While an entry-level position in nuclear chemistry can be obtained with a bachelor's degree, many jobs require a master's or doctorate degree. Nuclear chemists may work in a commercial laboratory or academic setting.
Nuclear chemistry is the branch of chemistry that deals with nuclear reactions, or those reactions that take place inside atoms. As such, nuclear chemists are involved in several areas of research, from nuclear imaging in medicine to nuclear engineering in power generation. Nuclear chemists who work in laboratories for companies need a bachelor's degree at minimum. They may also conduct research in university settings, where a graduate or doctoral degree is the norm.
|Required Education||Bachelor's degree in chemistry or a related field for entry-level; master's degree or Ph.D. in nuclear chemistry for research and postsecondary teaching positions|
|Projected Job Growth (2014-2024)*||3% (all chemists)|
|Average Salary (2015)*||$77,860 (all chemists)|
Source: *U.S. Bureau of Labor Statistics
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Research positions in nuclear chemistry often require education beyond the undergraduate level. An undergraduate degree in chemistry, followed by a graduate program in nuclear chemistry at either the master's or doctoral level, prepares students for a career in this field. For those looking to teach at the postsecondary level, a Doctor of Philosophy (Ph.D.) is generally a requirement.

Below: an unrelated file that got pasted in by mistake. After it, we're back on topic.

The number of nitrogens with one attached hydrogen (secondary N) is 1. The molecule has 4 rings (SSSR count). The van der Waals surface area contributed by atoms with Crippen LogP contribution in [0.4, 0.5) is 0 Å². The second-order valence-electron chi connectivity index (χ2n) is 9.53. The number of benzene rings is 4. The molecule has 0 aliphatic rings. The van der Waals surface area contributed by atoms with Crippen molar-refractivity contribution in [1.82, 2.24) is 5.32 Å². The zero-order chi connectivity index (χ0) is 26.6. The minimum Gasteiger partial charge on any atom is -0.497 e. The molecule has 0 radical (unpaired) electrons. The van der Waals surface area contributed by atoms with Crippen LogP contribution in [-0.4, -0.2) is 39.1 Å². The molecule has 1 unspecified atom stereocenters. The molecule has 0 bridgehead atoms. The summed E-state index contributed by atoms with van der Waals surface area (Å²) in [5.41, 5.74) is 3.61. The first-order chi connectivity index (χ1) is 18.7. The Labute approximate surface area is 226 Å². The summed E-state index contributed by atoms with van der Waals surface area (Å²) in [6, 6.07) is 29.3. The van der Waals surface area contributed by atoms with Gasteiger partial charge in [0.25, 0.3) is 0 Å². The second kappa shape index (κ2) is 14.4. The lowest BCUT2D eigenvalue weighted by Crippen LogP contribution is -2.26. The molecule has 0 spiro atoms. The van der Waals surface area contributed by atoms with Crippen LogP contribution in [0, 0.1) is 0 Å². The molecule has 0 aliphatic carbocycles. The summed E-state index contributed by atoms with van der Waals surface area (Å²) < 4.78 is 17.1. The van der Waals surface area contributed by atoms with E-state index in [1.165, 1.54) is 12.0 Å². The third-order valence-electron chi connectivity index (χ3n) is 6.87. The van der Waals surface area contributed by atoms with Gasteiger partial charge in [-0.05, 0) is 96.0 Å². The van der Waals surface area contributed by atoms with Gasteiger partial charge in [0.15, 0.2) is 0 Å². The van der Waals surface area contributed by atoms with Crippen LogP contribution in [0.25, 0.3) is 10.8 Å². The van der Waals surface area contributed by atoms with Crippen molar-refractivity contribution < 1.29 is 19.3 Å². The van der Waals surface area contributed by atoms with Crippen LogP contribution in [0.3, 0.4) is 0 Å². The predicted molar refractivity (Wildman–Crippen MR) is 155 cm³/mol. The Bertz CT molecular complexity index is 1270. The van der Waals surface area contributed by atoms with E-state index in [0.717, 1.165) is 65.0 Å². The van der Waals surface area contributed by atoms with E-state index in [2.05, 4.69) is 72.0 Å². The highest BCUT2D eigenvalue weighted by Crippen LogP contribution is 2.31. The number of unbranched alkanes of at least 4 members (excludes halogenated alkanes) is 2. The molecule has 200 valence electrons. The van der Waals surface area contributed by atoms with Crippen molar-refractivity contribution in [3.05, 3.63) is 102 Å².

Although nuclear chemistry is not one of the five traditional subfields of chemistry, it has many of the same educational requirements as those fields. A thorough grounding in physical science is a significant educational requirement and can prepare students for further specialization in chemistry and nuclear chemistry.
Salary Information and Employment Outlook
The U.S. Bureau of Labor Statistics (BLS) groups nuclear chemists in with the larger career category of chemists. According to the BLS, the mean annual income for all chemists was $77,860 as of May 2015. Job prospects for chemists in the years of 2014-2024 are projected to grow slowly, below the average for all industries (www.bls.gov). Some nuclear chemists may also teach at the postsecondary level; the BLS projects that positions in this field will grow faster than average, and the mean annual income for postsecondary chemistry teachers was $86,070 as of 2015.
Nuclear chemists often find work in research or academia. Both research positions and professorship positions require a graduate degree, either master's or doctoral, in nuclear chemistry. To prepare for a nuclear chemistry career, students should start with courses and studies in physical chemistry before moving into specialized programs.